It would be impossible to actually count how many sequels and remakes Hollywood is pursuing these days. Sadly, It'd be a less laborious task to try and quantify how many original projects are in the production pipeline. Will the numbers ever equalize? One can hope, but with four more sequels/remakes announced this week, it doesn't look like that's happening any time soon. So for the purposes of efficiency, here's what we know about the latest batch:
Phillip Noyce, director of the original action-packed spy thriller, has said in past interviews that he most likely wouldn't return for a probably inevitable Salt sequel, but it looks like two of the principal creatives are. Sony is now bringing back screenwriter Kurt Wimmer to write the sequel hinted at by the first film. Assuming Wimmer's idea is strong enough, Angelina Jolie will then sign on for a second film as Evelyn Salt, which would be her first live-action sequel since Tomb Raider (her holding out is the reason there's been no Wanted sequel).
Of everything in today's roundup, a sequel to the poker flick Rounders is probably the least likely to happen. Mainly because The Weinstein Company is constantly talking about digging up old properties and rarely do they actually make good on that talk. But, every now and then they do, so perhaps Harvey Weinstein's recent comments about the legs Rounders has had on DVD and how it's something he'd like to revisit might be more than just posturing.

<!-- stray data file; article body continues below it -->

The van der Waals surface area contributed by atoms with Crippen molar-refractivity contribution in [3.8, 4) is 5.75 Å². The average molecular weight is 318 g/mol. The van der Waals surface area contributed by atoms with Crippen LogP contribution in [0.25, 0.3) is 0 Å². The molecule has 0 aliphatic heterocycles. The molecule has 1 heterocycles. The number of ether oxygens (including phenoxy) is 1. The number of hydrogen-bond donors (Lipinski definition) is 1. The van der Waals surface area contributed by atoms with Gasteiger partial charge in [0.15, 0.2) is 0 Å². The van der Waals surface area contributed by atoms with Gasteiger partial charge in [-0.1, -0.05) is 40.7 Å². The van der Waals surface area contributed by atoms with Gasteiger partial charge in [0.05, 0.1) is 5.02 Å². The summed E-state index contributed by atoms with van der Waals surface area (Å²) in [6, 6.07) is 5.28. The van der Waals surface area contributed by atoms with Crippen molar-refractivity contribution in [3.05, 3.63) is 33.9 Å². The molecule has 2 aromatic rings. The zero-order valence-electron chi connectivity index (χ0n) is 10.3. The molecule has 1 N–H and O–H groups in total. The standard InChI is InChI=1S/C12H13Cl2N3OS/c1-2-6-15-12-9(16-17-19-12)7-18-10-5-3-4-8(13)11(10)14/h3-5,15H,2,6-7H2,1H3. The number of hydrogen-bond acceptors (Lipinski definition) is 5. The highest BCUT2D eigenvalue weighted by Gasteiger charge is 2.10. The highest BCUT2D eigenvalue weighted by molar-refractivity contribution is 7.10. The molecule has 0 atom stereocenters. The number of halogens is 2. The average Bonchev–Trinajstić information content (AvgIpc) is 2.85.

This is one of those random remake announcements that makes you go, "Really? That movie?" That's not a knock on Cherry 2000 - we enjoy post-apoc sci-fi schlock as much as the next guy - it's just such a low-profile title to want to bring back to pop culture. But, that's what's happening. However, unlike most remakes, there is an amusing hook here: original star Melanie Griffith wants her own daughter to play her role in the remake.
Big Man Japan
An even bigger "WTF? Really?!?" goes to news that anyone in America wants to remake the Japanese film Big Man Japan. It's not that the original is a terrible movie, it truly is a wild and unique entry in the giant monster arena (it's also kind of boring, to be honest), it's that Big Man Japan is about as far removed from American culture as possible. It's totally a commentary on the death of a genre of Japanese film and television that was never anything more than a novelty in the US and that hasn't even been that relevant here for decades. But that's not stopping Neal H. Moritz's ironically titled Original Film production company from cutting a check to Phil Hay and Matt Manfredi to write a US-based remake.
Just watch the trailer. Does this look like a movie that should be remade by the guy who produced the Prom Night remake?